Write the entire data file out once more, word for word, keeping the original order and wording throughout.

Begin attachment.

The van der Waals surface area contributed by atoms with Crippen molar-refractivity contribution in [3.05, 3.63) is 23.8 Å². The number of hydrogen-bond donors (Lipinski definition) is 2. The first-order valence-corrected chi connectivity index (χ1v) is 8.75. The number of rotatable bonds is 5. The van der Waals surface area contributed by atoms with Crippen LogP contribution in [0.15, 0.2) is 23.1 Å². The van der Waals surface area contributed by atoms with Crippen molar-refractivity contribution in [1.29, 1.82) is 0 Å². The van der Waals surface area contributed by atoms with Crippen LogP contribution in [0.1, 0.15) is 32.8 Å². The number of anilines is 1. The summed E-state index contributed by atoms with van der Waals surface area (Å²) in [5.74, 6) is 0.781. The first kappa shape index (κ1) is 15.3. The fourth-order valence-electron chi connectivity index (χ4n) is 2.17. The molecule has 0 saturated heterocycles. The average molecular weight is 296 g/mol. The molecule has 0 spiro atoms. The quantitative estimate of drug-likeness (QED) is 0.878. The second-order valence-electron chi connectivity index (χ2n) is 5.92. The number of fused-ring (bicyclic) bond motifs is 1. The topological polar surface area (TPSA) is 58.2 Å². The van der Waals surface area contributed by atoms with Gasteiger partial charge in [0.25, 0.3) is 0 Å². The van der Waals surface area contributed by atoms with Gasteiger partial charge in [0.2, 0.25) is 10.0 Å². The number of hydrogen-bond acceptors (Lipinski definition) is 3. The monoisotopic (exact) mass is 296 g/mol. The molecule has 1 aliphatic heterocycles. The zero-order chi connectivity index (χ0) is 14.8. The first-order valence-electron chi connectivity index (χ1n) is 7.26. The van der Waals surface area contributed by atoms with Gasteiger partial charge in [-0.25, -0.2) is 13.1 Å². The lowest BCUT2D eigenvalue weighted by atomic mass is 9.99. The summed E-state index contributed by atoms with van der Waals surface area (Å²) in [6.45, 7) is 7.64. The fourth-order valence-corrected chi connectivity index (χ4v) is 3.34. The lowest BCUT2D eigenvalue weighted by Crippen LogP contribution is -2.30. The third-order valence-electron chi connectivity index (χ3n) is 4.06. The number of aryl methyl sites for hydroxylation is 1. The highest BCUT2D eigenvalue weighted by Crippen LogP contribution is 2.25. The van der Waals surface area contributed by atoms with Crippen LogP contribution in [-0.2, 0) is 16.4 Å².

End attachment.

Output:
The van der Waals surface area contributed by atoms with Crippen molar-refractivity contribution in [3.05, 3.63) is 23.8 Å². The number of hydrogen-bond donors (Lipinski definition) is 2. The first-order valence-corrected chi connectivity index (χ1v) is 8.75. The number of rotatable bonds is 5. The van der Waals surface area contributed by atoms with Crippen LogP contribution in [0.15, 0.2) is 23.1 Å². The van der Waals surface area contributed by atoms with Crippen molar-refractivity contribution in [1.29, 1.82) is 0 Å². The van der Waals surface area contributed by atoms with Crippen LogP contribution in [0.1, 0.15) is 32.8 Å². The number of anilines is 1. The summed E-state index contributed by atoms with van der Waals surface area (Å²) in [5.74, 6) is 0.781. The first kappa shape index (κ1) is 15.3. The fourth-order valence-electron chi connectivity index (χ4n) is 2.17. The molecule has 0 saturated heterocycles. The average molecular weight is 296 g/mol. The molecule has 0 spiro atoms. The quantitative estimate of drug-likeness (QED) is 0.878. The second-order valence-electron chi connectivity index (χ2n) is 5.92. The number of fused-ring (bicyclic) bond motifs is 1. The topological polar surface area (TPSA) is 58.2 Å². The van der Waals surface area contributed by atoms with Gasteiger partial charge in [0.25, 0.3) is 0 Å². The van der Waals surface area contributed by atoms with Gasteiger partial charge in [0.2, 0.25) is 10.0 Å². The number of hydrogen-bond acceptors (Lipinski definition) is 3. The monoisotopic (exact) mass is 296 g/mol. The molecule has 1 aliphatic heterocycles. The zero-order chi connectivity index (χ0) is 14.8. The first-order valence-electron chi connectivity index (χ1n) is 7.26. The van der Waals surface area contributed by atoms with Gasteiger partial charge in [-0.25, -0.2) is 13.1 Å². The lowest BCUT2D eigenvalue weighted by atomic mass is 9.99. The summed E-state index contributed by atoms with van der Waals surface area (Å²) in [6.45, 7) is 7.64. The fourth-order valence-corrected chi connectivity index (χ4v) is 3.34. The lowest BCUT2D eigenvalue weighted by Crippen LogP contribution is -2.30. The third-order valence-electron chi connectivity index (χ3n) is 4.06. The number of aryl methyl sites for hydroxylation is 1. The highest BCUT2D eigenvalue weighted by Crippen LogP contribution is 2.25. The van der Waals surface area contributed by atoms with Crippen LogP contribution in [-0.2, 0) is 16.4 Å².